The chairman of an influential parliamentary committee says it is "unreasonable" to expect Ofcom to make what amounts to a "political decision" on whether some spectrum liberated by digital switchover should be reserved for high-definition (HD) channels on Freeview. An alliance of broadcasters, consumer electronics manufacturers and retailers is lobbying for spectrum to be set aside for HD broadcasting on digital terrestrial. Ofcom has postponed a final decision on the issue while it conducts more research, but Tory MP Peter Luff, chairman of the Commons trade and industry select committee, says the regulator was working with technical information that "appeared to be severely deficient".
Luff told Ofcomwatch, the blog that comments on the regulator's activities, that, philosophically, he agreed with "Ofcom's first decision ? that spectrum should be allocated by a market-based mechanism because they cannot make the judgments between competing uses".
"But you do get into some very difficult decisions quite quickly," said Luff. "Two principles emerge from this, in my view: the first is the extent to which Ofcom is being asked to take political decisions rather than market decisions. The question of HDTV ? is it something that people have a right to get free of charge? And the hard-pressed broadcasters (and they are hard-pressed in the commercial and the state sector) haven't got extra money to spend on more spectrum.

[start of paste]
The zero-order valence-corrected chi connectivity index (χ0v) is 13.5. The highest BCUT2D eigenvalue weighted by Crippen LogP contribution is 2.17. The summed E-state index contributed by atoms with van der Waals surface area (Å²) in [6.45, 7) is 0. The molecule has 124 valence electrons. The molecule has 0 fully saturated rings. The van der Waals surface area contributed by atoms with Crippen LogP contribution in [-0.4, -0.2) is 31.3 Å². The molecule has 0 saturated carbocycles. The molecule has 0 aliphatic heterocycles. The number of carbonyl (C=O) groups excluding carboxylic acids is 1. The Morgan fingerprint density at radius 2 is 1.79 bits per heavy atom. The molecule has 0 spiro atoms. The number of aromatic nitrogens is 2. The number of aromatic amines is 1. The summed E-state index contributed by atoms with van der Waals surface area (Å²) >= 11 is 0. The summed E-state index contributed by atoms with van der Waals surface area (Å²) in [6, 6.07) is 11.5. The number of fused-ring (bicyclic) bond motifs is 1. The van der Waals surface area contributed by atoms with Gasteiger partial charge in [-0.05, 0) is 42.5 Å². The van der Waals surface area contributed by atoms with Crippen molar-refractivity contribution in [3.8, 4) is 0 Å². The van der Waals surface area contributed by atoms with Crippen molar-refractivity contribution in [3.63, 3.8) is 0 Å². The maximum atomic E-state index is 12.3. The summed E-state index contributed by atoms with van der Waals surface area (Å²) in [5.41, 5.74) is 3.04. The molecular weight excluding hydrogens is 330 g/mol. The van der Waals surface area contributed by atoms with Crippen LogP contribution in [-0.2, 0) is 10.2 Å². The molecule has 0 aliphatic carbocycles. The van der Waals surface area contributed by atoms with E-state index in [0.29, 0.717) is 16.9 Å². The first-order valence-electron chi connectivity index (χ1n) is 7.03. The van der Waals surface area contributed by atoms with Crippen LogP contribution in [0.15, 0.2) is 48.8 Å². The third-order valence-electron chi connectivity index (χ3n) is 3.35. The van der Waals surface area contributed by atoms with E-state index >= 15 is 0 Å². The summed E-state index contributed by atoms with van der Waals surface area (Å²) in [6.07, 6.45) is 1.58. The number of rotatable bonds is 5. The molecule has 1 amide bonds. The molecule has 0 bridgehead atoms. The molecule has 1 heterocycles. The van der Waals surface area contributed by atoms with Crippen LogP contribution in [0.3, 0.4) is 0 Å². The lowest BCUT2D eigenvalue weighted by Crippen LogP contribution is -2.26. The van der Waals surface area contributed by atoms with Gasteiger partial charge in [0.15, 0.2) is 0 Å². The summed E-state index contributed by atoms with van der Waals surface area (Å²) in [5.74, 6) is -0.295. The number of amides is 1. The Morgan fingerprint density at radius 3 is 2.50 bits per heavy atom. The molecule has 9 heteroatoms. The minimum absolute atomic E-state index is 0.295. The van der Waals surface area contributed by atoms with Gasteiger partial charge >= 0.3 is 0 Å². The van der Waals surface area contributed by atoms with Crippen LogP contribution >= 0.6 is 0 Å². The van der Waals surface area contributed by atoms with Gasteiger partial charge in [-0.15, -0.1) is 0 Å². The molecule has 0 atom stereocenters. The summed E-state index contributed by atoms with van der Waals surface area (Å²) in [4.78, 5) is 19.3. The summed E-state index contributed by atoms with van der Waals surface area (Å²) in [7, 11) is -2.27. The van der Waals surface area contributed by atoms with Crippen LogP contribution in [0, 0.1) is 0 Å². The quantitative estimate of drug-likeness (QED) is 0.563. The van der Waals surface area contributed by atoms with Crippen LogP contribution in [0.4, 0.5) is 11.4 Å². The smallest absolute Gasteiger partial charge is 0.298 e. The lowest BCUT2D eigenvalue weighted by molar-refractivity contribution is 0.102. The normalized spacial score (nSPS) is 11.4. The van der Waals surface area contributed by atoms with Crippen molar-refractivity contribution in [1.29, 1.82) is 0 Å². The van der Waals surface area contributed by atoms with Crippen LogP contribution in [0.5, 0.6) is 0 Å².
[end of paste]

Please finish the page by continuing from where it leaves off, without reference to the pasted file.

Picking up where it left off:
"So, it's a political decision ? I think Ofcom got a political decision delegated to them. I think it's been unreasonable.
"The second issue is the quality of the technical information Ofcom brought to the debate. For the first time in my experience with Ofcom their technical information appeared to be severely deficient. So they were taking political decisions on the basis of bad technical information."
Luff said the issue meant Ofcom would be "open to much more challenge now". "I think about people like me who had worked under the assumption that it was a relatively benign organisation that did things broadly right. Now we are saying 'hang on, they got that one wrong, let me make sure they got this one right'. I think they will be open to more scrutiny as a result on the technical side of their work rather than on their judgments on issues of a more political nature."
Lovelace Consulting | 13.06.2007